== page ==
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Handling and reporting of nephrectomy specimens for adult renal tumours: a survey by the European Network of Uropathology
  1. Ferran Algaba1,
  2. Brett Delahunt2,
  3. Daniel M Berney3,
  4. Philippe Camparo4,
  5. Eva Compérat5,
  6. David Griffiths6,
  7. Glen Kristiansen7,
  8. Antonio Lopez-Beltran8,
  9. Guido Martignoni9,
  10. Holger Moch10,
  11. Rodolfo Montironi11,
  12. Murali Varma6,
  13. Lars Egevad12
  1. 1Department of Pathology, Fundacion Puigvert-University Autonomous, Barcelona, Spain
  2. 2Department of Pathology and Molecular Medicine, Wellington School of Medicine and Health Sciences, University of Otago, Wellington, New Zealand
  3. 3Department of Molecular Oncology, Barts Cancer Institute, London, UK
  4. 4Service d'anatomie et cytologie pathologiques, Hopital Foch, Paris, France
  5. 5Department of Pathology, Hôpital Pitié-Salpêtrière, Paris, France
  6. 6Department of Pathology, University Hospital of Wales, Cardiff, UK
  7. 7Institute of Pathology, University Hospital Bonn, Germany
  8. 8Unit of Anatomic Pathology, Cordoba University Medical School, Cordoba, Spain
  9. 9Anatomia Patologica, Department of Pathology and Diagnostics, University of Verona, Italy
  10. 10Institute for Surgical Pathology, University Hospital, Zurich, Switzerland
  11. 11Institute of Pathological Anatomy and Histopathology, School of Medicine, Polytechnic University of the Marche Region, Ancona, Italy
  12. 12Department of Oncology-Pathology, Karolinska Institutet, Stockholm, Sweden
  1. Correspondence to Professor Lars Egevad, Department of Pathology, Radiumhemmet P1:02, Karolinska University Hospital, Stockholm 17176, Sweden; lars.egevad{at}


Aim To collect information on current practices of European pathologists for the handling and reporting of nephrectomy specimens with renal tumours.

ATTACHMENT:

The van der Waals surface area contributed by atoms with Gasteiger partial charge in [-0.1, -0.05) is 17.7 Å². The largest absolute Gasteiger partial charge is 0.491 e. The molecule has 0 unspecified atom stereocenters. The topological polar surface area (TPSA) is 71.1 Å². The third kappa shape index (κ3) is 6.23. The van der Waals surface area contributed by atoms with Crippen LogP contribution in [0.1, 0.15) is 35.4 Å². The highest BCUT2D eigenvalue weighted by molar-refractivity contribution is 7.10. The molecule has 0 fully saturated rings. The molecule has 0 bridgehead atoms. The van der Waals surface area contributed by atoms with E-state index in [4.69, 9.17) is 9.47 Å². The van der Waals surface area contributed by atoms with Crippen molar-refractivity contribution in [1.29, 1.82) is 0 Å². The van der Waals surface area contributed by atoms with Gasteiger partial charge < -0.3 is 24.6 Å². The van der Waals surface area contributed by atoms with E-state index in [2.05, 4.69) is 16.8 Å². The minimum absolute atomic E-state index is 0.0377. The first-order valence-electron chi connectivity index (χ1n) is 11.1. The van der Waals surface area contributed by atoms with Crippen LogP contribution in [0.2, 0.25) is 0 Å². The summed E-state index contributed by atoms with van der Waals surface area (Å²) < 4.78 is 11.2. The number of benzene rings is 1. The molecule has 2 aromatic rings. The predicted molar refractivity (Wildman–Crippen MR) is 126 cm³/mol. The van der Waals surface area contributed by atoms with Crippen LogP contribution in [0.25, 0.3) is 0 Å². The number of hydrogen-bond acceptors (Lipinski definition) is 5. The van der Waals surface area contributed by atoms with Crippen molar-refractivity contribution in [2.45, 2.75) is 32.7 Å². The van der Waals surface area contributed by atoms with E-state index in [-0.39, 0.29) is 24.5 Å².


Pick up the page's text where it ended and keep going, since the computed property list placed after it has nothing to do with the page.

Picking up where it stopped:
Methods and Results A questionnaire was circulated to the members of the European Network of Uropathology, which consists of 343 pathologists in 15 European countries. Replies were received from 48% of members. These replies indicated that nephrectomy specimens are most often received in formalin. Lymph nodes are found in less than 5% of nephrectomy specimens. All respondents give an objective measure of tumour size, most commonly in three diameters. The most common method to search for capsule penetration is to slice tissue outside the tumour perpendicularly into the tumour. The most common sampling algorithm from tumours greater than 2 cm is one section for every centimetre of maximum tumour diameter. Most respondents use the 2004 WHO renal tumour classification although only slightly over half consider small papillary tumours malignant if the diameter is greater than 5 mm. The Fuhrman grading system is widely used. Almost all use immunohistochemistry for histological typing in some cases, while only 7% always use it. The most utilised special stains are CK7 (95%), CD10 (93%), vimentin (86%), HMB45 (68%), c-kit (61%) and Hale's colloidal iron (52%). Only 18% use other ancillary techniques for diagnosis in difficult cases.

Conclusions While most pathologists appear to follow published guidelines for reporting renal carcinoma, there is still a need for the development of consensus and further standardisation of practice for contentious areas of specimen handling and reporting.

  • Angiogenesis
  • bladder
  • cancer
  • cell cycle regulation
  • cytopathology
  • genitourinary pathology
  • histopathology
  • kidney
  • morphometry
  • nephrectomy
  • pathology
  • prostate
  • renal cell carcinoma
  • renal neoplasms
  • reporting
  • surgical pathology
  • testis
  • tumour markers
  • urinary tract tumours
  • uropathology

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  • The first two authors contributed equally to the study.

  • Competing interests None.

  • Provenance and peer review Not commissioned; externally peer reviewed.